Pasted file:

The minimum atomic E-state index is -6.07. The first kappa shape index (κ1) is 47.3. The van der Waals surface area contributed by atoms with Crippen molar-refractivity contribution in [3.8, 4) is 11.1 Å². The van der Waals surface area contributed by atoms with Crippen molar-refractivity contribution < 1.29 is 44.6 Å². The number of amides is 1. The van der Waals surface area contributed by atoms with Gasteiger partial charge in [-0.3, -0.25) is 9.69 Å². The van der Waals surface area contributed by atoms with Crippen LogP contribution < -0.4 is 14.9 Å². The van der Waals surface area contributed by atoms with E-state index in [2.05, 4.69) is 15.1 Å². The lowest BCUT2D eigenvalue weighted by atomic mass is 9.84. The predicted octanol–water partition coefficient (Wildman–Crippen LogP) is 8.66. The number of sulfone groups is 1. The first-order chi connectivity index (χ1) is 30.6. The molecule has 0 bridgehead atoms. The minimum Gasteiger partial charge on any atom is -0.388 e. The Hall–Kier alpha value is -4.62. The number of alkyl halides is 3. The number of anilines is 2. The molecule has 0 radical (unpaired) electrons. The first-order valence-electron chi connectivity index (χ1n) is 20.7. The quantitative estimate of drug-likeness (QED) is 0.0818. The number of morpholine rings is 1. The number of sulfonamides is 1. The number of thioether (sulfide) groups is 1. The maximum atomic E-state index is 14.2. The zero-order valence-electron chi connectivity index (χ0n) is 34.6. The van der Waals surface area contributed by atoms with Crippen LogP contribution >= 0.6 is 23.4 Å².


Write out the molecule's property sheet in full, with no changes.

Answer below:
The minimum atomic E-state index is -6.07. The first kappa shape index (κ1) is 47.3. The van der Waals surface area contributed by atoms with Crippen molar-refractivity contribution in [3.8, 4) is 11.1 Å². The van der Waals surface area contributed by atoms with Crippen molar-refractivity contribution < 1.29 is 44.6 Å². The number of amides is 1. The van der Waals surface area contributed by atoms with Gasteiger partial charge in [-0.3, -0.25) is 9.69 Å². The van der Waals surface area contributed by atoms with Crippen LogP contribution < -0.4 is 14.9 Å². The van der Waals surface area contributed by atoms with E-state index in [2.05, 4.69) is 15.1 Å². The lowest BCUT2D eigenvalue weighted by atomic mass is 9.84. The predicted octanol–water partition coefficient (Wildman–Crippen LogP) is 8.66. The number of sulfone groups is 1. The first-order chi connectivity index (χ1) is 30.6. The molecule has 0 bridgehead atoms. The minimum Gasteiger partial charge on any atom is -0.388 e. The Hall–Kier alpha value is -4.62. The number of alkyl halides is 3. The number of anilines is 2. The molecule has 0 radical (unpaired) electrons. The first-order valence-electron chi connectivity index (χ1n) is 20.7. The quantitative estimate of drug-likeness (QED) is 0.0818. The number of morpholine rings is 1. The number of sulfonamides is 1. The number of thioether (sulfide) groups is 1. The maximum atomic E-state index is 14.2. The zero-order valence-electron chi connectivity index (χ0n) is 34.6. The van der Waals surface area contributed by atoms with Crippen LogP contribution >= 0.6 is 23.4 Å².